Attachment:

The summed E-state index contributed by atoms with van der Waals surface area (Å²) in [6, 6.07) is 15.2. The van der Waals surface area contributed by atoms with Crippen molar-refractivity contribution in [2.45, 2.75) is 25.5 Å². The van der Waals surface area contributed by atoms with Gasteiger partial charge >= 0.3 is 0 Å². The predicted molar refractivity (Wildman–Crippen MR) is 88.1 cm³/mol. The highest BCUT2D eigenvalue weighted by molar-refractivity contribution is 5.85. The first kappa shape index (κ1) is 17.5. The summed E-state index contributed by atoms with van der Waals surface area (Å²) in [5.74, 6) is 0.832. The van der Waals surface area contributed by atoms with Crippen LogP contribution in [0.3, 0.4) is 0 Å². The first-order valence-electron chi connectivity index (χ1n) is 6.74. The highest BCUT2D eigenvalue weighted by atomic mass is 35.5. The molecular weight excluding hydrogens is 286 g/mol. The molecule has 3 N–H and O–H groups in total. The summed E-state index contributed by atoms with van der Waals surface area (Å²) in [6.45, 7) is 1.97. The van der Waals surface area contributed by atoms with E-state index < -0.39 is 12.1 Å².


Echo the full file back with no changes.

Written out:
The summed E-state index contributed by atoms with van der Waals surface area (Å²) in [6, 6.07) is 15.2. The van der Waals surface area contributed by atoms with Crippen molar-refractivity contribution in [2.45, 2.75) is 25.5 Å². The van der Waals surface area contributed by atoms with Gasteiger partial charge >= 0.3 is 0 Å². The predicted molar refractivity (Wildman–Crippen MR) is 88.1 cm³/mol. The highest BCUT2D eigenvalue weighted by molar-refractivity contribution is 5.85. The first kappa shape index (κ1) is 17.5. The summed E-state index contributed by atoms with van der Waals surface area (Å²) in [5.74, 6) is 0.832. The van der Waals surface area contributed by atoms with Crippen LogP contribution in [0.3, 0.4) is 0 Å². The first-order valence-electron chi connectivity index (χ1n) is 6.74. The highest BCUT2D eigenvalue weighted by atomic mass is 35.5. The molecular weight excluding hydrogens is 286 g/mol. The molecule has 3 N–H and O–H groups in total. The summed E-state index contributed by atoms with van der Waals surface area (Å²) in [6.45, 7) is 1.97. The van der Waals surface area contributed by atoms with E-state index < -0.39 is 12.1 Å².